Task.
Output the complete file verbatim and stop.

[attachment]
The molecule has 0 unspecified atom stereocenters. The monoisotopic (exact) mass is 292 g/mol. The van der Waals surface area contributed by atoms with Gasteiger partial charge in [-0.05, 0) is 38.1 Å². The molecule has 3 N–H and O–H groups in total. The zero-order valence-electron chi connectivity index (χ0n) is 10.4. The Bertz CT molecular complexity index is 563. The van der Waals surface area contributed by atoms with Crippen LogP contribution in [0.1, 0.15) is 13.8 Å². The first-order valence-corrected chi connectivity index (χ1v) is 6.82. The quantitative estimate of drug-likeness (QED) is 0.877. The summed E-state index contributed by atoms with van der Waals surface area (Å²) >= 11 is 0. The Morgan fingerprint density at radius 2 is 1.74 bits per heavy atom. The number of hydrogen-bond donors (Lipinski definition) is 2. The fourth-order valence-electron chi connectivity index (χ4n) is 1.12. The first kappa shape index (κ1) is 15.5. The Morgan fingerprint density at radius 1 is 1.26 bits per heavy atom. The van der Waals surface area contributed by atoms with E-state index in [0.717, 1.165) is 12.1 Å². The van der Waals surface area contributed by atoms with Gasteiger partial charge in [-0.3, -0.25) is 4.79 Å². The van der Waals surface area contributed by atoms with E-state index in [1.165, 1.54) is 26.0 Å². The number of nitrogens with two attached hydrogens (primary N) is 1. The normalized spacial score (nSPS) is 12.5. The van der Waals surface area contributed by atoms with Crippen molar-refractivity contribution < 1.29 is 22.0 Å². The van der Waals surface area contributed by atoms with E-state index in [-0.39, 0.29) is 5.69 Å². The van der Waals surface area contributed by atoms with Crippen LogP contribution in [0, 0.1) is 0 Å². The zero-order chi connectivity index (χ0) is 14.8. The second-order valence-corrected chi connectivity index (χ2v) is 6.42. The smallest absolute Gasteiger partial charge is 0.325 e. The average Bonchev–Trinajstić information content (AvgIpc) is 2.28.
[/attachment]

The molecule has 0 unspecified atom stereocenters. The monoisotopic (exact) mass is 292 g/mol. The van der Waals surface area contributed by atoms with Gasteiger partial charge in [-0.05, 0) is 38.1 Å². The molecule has 3 N–H and O–H groups in total. The zero-order valence-electron chi connectivity index (χ0n) is 10.4. The Bertz CT molecular complexity index is 563. The van der Waals surface area contributed by atoms with Crippen LogP contribution in [0.1, 0.15) is 13.8 Å². The first-order valence-corrected chi connectivity index (χ1v) is 6.82. The quantitative estimate of drug-likeness (QED) is 0.877. The summed E-state index contributed by atoms with van der Waals surface area (Å²) >= 11 is 0. The Morgan fingerprint density at radius 2 is 1.74 bits per heavy atom. The number of hydrogen-bond donors (Lipinski definition) is 2. The fourth-order valence-electron chi connectivity index (χ4n) is 1.12. The first kappa shape index (κ1) is 15.5. The Morgan fingerprint density at radius 1 is 1.26 bits per heavy atom. The van der Waals surface area contributed by atoms with E-state index in [0.717, 1.165) is 12.1 Å². The van der Waals surface area contributed by atoms with Gasteiger partial charge in [-0.3, -0.25) is 4.79 Å². The van der Waals surface area contributed by atoms with E-state index in [1.165, 1.54) is 26.0 Å². The number of nitrogens with two attached hydrogens (primary N) is 1. The normalized spacial score (nSPS) is 12.5. The van der Waals surface area contributed by atoms with Crippen molar-refractivity contribution < 1.29 is 22.0 Å². The van der Waals surface area contributed by atoms with E-state index in [-0.39, 0.29) is 5.69 Å². The van der Waals surface area contributed by atoms with Crippen LogP contribution in [0, 0.1) is 0 Å². The zero-order chi connectivity index (χ0) is 14.8. The second-order valence-corrected chi connectivity index (χ2v) is 6.42. The smallest absolute Gasteiger partial charge is 0.325 e. The average Bonchev–Trinajstić information content (AvgIpc) is 2.28.